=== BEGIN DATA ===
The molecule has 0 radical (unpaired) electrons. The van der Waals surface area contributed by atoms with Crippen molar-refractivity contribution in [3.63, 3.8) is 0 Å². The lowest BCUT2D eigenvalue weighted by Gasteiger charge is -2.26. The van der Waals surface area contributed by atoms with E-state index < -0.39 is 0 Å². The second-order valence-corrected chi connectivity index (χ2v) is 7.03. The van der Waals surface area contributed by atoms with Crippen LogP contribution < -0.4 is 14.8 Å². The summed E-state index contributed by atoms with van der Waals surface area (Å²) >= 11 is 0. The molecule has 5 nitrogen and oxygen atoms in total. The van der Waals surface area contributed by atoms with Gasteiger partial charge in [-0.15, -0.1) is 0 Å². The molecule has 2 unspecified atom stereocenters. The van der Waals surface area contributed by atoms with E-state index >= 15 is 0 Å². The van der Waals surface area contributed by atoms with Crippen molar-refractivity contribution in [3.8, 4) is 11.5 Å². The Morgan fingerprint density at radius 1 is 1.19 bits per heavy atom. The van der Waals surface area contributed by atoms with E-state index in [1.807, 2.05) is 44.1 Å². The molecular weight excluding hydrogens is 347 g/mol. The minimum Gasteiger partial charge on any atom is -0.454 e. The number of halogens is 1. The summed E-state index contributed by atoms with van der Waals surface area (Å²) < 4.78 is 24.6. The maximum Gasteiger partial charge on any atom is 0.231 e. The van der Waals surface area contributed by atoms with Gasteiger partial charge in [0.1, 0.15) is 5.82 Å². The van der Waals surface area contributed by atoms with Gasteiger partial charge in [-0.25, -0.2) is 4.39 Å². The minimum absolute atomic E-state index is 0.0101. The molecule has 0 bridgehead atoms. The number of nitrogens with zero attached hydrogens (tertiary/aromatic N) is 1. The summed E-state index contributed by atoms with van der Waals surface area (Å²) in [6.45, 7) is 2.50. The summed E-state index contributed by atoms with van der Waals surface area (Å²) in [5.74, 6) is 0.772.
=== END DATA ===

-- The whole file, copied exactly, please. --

The molecule has 0 radical (unpaired) electrons. The van der Waals surface area contributed by atoms with Crippen molar-refractivity contribution in [3.63, 3.8) is 0 Å². The lowest BCUT2D eigenvalue weighted by Gasteiger charge is -2.26. The van der Waals surface area contributed by atoms with E-state index < -0.39 is 0 Å². The second-order valence-corrected chi connectivity index (χ2v) is 7.03. The van der Waals surface area contributed by atoms with Crippen LogP contribution < -0.4 is 14.8 Å². The summed E-state index contributed by atoms with van der Waals surface area (Å²) >= 11 is 0. The molecule has 5 nitrogen and oxygen atoms in total. The van der Waals surface area contributed by atoms with Gasteiger partial charge in [-0.15, -0.1) is 0 Å². The molecule has 2 unspecified atom stereocenters. The van der Waals surface area contributed by atoms with E-state index >= 15 is 0 Å². The van der Waals surface area contributed by atoms with Crippen molar-refractivity contribution in [3.8, 4) is 11.5 Å². The Morgan fingerprint density at radius 1 is 1.19 bits per heavy atom. The van der Waals surface area contributed by atoms with E-state index in [1.807, 2.05) is 44.1 Å². The molecular weight excluding hydrogens is 347 g/mol. The minimum Gasteiger partial charge on any atom is -0.454 e. The number of halogens is 1. The summed E-state index contributed by atoms with van der Waals surface area (Å²) < 4.78 is 24.6. The maximum Gasteiger partial charge on any atom is 0.231 e. The van der Waals surface area contributed by atoms with Gasteiger partial charge in [0.1, 0.15) is 5.82 Å². The van der Waals surface area contributed by atoms with Gasteiger partial charge in [-0.25, -0.2) is 4.39 Å². The minimum absolute atomic E-state index is 0.0101. The molecule has 0 bridgehead atoms. The number of nitrogens with zero attached hydrogens (tertiary/aromatic N) is 1. The summed E-state index contributed by atoms with van der Waals surface area (Å²) in [6.45, 7) is 2.50. The summed E-state index contributed by atoms with van der Waals surface area (Å²) in [5.74, 6) is 0.772.